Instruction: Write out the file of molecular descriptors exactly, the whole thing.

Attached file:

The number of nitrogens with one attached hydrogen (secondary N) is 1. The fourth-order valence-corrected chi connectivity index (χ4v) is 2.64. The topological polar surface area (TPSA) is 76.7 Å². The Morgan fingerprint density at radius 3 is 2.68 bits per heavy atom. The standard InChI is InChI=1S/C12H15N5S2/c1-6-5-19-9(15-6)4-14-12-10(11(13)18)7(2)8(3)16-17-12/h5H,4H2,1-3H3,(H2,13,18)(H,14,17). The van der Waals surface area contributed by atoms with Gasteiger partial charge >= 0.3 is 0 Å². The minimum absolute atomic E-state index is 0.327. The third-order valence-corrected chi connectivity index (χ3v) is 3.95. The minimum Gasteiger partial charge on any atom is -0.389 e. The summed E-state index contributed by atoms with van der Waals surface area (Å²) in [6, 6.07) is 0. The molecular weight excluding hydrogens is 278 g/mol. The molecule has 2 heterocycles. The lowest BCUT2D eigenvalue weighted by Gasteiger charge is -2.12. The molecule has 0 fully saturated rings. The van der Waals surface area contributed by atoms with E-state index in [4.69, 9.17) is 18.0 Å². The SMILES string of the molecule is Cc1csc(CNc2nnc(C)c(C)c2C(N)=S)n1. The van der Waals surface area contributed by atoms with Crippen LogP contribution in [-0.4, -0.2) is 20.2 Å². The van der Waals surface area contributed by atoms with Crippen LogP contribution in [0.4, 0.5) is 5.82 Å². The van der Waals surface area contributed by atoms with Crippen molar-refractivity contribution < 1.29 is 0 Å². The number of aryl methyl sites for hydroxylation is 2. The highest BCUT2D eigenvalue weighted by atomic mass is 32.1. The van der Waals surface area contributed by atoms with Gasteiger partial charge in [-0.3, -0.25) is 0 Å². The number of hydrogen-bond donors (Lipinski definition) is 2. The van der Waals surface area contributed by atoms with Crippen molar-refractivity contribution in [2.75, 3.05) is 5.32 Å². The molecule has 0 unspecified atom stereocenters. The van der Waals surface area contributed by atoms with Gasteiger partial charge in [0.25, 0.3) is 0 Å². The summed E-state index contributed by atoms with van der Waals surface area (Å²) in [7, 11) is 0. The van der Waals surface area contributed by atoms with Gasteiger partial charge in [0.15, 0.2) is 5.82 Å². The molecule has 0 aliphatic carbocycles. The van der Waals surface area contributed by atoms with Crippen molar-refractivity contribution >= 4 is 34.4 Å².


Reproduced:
The number of nitrogens with one attached hydrogen (secondary N) is 1. The fourth-order valence-corrected chi connectivity index (χ4v) is 2.64. The topological polar surface area (TPSA) is 76.7 Å². The Morgan fingerprint density at radius 3 is 2.68 bits per heavy atom. The standard InChI is InChI=1S/C12H15N5S2/c1-6-5-19-9(15-6)4-14-12-10(11(13)18)7(2)8(3)16-17-12/h5H,4H2,1-3H3,(H2,13,18)(H,14,17). The van der Waals surface area contributed by atoms with Gasteiger partial charge >= 0.3 is 0 Å². The minimum absolute atomic E-state index is 0.327. The third-order valence-corrected chi connectivity index (χ3v) is 3.95. The minimum Gasteiger partial charge on any atom is -0.389 e. The summed E-state index contributed by atoms with van der Waals surface area (Å²) in [6, 6.07) is 0. The molecular weight excluding hydrogens is 278 g/mol. The molecule has 2 heterocycles. The lowest BCUT2D eigenvalue weighted by Gasteiger charge is -2.12. The molecule has 0 fully saturated rings. The van der Waals surface area contributed by atoms with E-state index in [4.69, 9.17) is 18.0 Å². The SMILES string of the molecule is Cc1csc(CNc2nnc(C)c(C)c2C(N)=S)n1. The van der Waals surface area contributed by atoms with Crippen LogP contribution in [-0.4, -0.2) is 20.2 Å². The van der Waals surface area contributed by atoms with Crippen LogP contribution in [0.4, 0.5) is 5.82 Å². The van der Waals surface area contributed by atoms with Crippen molar-refractivity contribution < 1.29 is 0 Å². The number of aryl methyl sites for hydroxylation is 2. The highest BCUT2D eigenvalue weighted by atomic mass is 32.1. The van der Waals surface area contributed by atoms with Gasteiger partial charge in [-0.3, -0.25) is 0 Å². The number of hydrogen-bond donors (Lipinski definition) is 2. The van der Waals surface area contributed by atoms with Crippen molar-refractivity contribution in [2.75, 3.05) is 5.32 Å². The molecule has 0 unspecified atom stereocenters. The van der Waals surface area contributed by atoms with Gasteiger partial charge in [0.25, 0.3) is 0 Å². The summed E-state index contributed by atoms with van der Waals surface area (Å²) in [7, 11) is 0. The van der Waals surface area contributed by atoms with Gasteiger partial charge in [0.15, 0.2) is 5.82 Å². The molecule has 0 aliphatic carbocycles. The van der Waals surface area contributed by atoms with Crippen molar-refractivity contribution >= 4 is 34.4 Å².